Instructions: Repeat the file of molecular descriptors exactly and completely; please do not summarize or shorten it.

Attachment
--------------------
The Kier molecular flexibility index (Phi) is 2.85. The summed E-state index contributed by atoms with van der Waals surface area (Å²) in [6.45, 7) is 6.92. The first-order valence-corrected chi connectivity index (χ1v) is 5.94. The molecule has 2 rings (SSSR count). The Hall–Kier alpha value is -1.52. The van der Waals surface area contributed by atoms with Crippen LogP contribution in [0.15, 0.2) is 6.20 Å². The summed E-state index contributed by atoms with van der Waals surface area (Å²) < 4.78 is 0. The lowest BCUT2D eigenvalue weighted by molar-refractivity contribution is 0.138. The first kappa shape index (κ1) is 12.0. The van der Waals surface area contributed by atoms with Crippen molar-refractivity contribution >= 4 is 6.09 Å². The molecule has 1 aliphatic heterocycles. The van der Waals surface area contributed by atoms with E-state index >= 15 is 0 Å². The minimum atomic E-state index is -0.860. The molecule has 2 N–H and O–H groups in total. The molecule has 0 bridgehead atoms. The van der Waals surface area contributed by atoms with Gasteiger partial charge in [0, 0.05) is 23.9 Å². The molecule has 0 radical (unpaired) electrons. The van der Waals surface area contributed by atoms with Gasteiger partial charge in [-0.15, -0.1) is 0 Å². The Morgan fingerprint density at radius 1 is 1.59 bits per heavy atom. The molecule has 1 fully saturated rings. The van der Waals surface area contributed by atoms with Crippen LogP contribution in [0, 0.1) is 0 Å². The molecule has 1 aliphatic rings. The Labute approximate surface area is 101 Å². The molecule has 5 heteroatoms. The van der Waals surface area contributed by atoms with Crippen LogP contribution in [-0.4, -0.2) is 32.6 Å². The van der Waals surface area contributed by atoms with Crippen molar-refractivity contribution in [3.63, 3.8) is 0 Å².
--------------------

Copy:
The Kier molecular flexibility index (Phi) is 2.85. The summed E-state index contributed by atoms with van der Waals surface area (Å²) in [6.45, 7) is 6.92. The first-order valence-corrected chi connectivity index (χ1v) is 5.94. The molecule has 2 rings (SSSR count). The Hall–Kier alpha value is -1.52. The van der Waals surface area contributed by atoms with Crippen LogP contribution in [0.15, 0.2) is 6.20 Å². The summed E-state index contributed by atoms with van der Waals surface area (Å²) < 4.78 is 0. The lowest BCUT2D eigenvalue weighted by molar-refractivity contribution is 0.138. The first kappa shape index (κ1) is 12.0. The van der Waals surface area contributed by atoms with Crippen molar-refractivity contribution >= 4 is 6.09 Å². The molecule has 1 aliphatic heterocycles. The van der Waals surface area contributed by atoms with E-state index >= 15 is 0 Å². The minimum atomic E-state index is -0.860. The molecule has 2 N–H and O–H groups in total. The molecule has 0 bridgehead atoms. The van der Waals surface area contributed by atoms with Gasteiger partial charge in [0, 0.05) is 23.9 Å². The molecule has 0 radical (unpaired) electrons. The van der Waals surface area contributed by atoms with Gasteiger partial charge in [-0.15, -0.1) is 0 Å². The Morgan fingerprint density at radius 1 is 1.59 bits per heavy atom. The molecule has 1 fully saturated rings. The van der Waals surface area contributed by atoms with Crippen LogP contribution in [0, 0.1) is 0 Å². The molecule has 1 aliphatic rings. The Labute approximate surface area is 101 Å². The molecule has 5 heteroatoms. The van der Waals surface area contributed by atoms with Crippen LogP contribution in [-0.4, -0.2) is 32.6 Å². The van der Waals surface area contributed by atoms with Crippen molar-refractivity contribution in [3.63, 3.8) is 0 Å².